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New Philharmonic Orchestra Honors Area First Responders

Irving—The New Philharmonic Orchestra of Irving (NPOI) performed in Carpenter Performance Hall at the Irving Arts Center on Saturday, Feb. 21. Initially scheduled as a Valentine’s Day performance, the orchestra rescheduled because of the severe winter weather.

This show was dedicated to North Texas’s first responders, who received free tickets to the concert: “Connections…sweet melodies.”

The orchestra calls themselves, “new,” even though they have been around for over 30 years. They strive to introduce individuals and families to the experience of hearing symphonic music in an actual concert hall, instead of on the radio or an outside event. They offer, “Sundays at the Symphony” five times a year with low ticket prices to allow as many people as possible to be able to afford to experience the orchestra in its natural habitat.

For this concert, the orchestra partnered up with the Irving Hispanic Chamber of Commerce to offer two free tickets for each first responder who made a reservation. They also offered half-price tickets to the general public.

Many people who attend symphonic performances do not understand the real role of the conductor.

“The music is very alive in the sense that it flows with certain moments,” Conductor Sergio Espinosa said. “There are moments of a certain passion, some moments are calm, some are energetic. Some of them imply changes in rhythm, changes in dynamic. And the person at the center, the conductor, he’s not playing. He’s perceiving.

“One of his roles is to balance, to maintain tempos, to change tempos. Let’s say the flautist is playing so passionately because it’s her solo, but she’s forgetting that the cellos are accompanying her. I’m the one in between saying, ‘Wait a second. Let us wait for the cellos.’ Basically it’s, very simplified, it’s kind of like a traffic policeman. Of course, there’s more than that, but basically that’s it. I say, ‘Let’s go faster. Let’s go slower. Let’s go louder. Let’s go soft.’”

One of the classes he teaches in his position as a strings education specialist in the Department of Music at UTA is called, “Baton Technique.”

“We have signs that [are] called ‘Baton Technique.’ There are signs that are kind of internationally established for conductors, so certain signs mean louder and certain signs mean softer, and the like,” Espinosa said.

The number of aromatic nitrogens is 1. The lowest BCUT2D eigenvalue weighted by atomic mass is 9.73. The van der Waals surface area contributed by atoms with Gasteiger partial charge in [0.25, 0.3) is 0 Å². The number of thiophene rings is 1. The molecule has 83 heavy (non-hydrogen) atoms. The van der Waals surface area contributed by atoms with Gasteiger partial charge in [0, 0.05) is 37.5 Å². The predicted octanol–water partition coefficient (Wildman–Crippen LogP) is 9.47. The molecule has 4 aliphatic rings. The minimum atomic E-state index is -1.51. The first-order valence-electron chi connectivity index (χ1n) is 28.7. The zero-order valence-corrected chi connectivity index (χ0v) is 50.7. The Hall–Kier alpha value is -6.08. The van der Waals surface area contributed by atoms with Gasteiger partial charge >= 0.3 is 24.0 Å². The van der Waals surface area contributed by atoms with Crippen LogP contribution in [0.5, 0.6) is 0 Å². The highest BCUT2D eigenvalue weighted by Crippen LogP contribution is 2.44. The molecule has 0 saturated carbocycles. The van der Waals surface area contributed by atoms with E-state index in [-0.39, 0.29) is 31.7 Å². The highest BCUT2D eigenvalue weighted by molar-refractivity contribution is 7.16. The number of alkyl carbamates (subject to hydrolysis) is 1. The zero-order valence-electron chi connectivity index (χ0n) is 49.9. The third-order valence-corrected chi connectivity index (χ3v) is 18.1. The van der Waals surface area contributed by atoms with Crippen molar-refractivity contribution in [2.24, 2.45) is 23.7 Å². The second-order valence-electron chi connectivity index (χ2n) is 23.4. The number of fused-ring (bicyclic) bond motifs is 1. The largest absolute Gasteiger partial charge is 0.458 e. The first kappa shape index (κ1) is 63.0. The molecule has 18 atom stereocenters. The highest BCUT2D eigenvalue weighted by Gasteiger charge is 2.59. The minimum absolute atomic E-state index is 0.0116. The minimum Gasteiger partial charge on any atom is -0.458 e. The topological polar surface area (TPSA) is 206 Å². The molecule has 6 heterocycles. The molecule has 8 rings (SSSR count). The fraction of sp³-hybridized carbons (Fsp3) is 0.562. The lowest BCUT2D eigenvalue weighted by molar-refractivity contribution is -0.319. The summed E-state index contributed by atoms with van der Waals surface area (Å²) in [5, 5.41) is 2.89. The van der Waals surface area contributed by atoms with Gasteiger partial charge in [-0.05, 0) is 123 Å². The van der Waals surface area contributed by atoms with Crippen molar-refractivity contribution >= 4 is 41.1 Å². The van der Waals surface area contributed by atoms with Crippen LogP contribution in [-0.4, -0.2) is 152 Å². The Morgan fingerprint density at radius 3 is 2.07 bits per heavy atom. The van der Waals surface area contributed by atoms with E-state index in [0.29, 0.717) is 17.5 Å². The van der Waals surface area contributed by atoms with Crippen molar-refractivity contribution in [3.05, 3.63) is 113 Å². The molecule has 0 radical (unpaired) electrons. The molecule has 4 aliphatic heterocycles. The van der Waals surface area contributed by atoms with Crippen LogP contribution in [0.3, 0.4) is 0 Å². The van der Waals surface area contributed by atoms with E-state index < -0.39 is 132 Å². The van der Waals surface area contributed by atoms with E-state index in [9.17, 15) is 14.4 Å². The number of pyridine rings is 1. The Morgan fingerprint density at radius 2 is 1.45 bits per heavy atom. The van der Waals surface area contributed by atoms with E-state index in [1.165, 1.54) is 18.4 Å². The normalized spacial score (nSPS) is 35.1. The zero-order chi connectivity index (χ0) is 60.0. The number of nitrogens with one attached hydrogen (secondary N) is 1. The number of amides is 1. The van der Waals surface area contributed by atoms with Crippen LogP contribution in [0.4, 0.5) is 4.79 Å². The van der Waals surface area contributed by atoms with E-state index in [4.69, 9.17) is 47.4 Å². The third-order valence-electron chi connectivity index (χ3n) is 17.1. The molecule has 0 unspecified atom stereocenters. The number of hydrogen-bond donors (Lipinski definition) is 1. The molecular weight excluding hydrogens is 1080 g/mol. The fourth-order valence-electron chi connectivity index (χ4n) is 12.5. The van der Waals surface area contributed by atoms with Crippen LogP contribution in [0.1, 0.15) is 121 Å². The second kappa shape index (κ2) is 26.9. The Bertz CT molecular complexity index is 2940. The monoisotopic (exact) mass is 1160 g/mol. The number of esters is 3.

As for performing a concert in sections, Espinosa said it is necessary to follow the Art Center’s protocol.

“We have to present the music in sections,” Espinosa said. “Irving Arts Center is very strict, and I consider that a positive thing. [They have] guidelines of the amount of people you can have at any given time on stage.

“We cannot present the whole orchestra, so we are divided. It could be possible [on this stage], but in the rehearsal hall, it could not be possible. Why risk it when there is so much repertoire for strings; so much repertoire for brass. We are not lacking repertoire.

“For instance, the brass, they were in contact with the strings in only one rehearsal. They don’t get to hear the whole orchestra play together. Again, the guidelines here are very planned and very strict. Once a group finishes, they cannot stay here. They have to go home or wherever, because those are the guidelines,” he said.

The orchestra dedicated their performance to area health workers, police, fire and other first responders. Unfortunately, none of them attended.

“We debated very much about how can we convey [our appreciation] and one of the things we were thinking was maybe they’re just exhausted,” Espinosa said. “We said if we can honor one or two, we can be happy. We are going to do this again when they are not so busy or maybe when we could go to a hospital with permission, and ask the director, ‘Can you give us one hour so that we can play for you?’”

However, the show goes on.

“This season is a different season. We are having people coming. We are trying to offer some sense of a normal life, getting out again,” Espinosa said.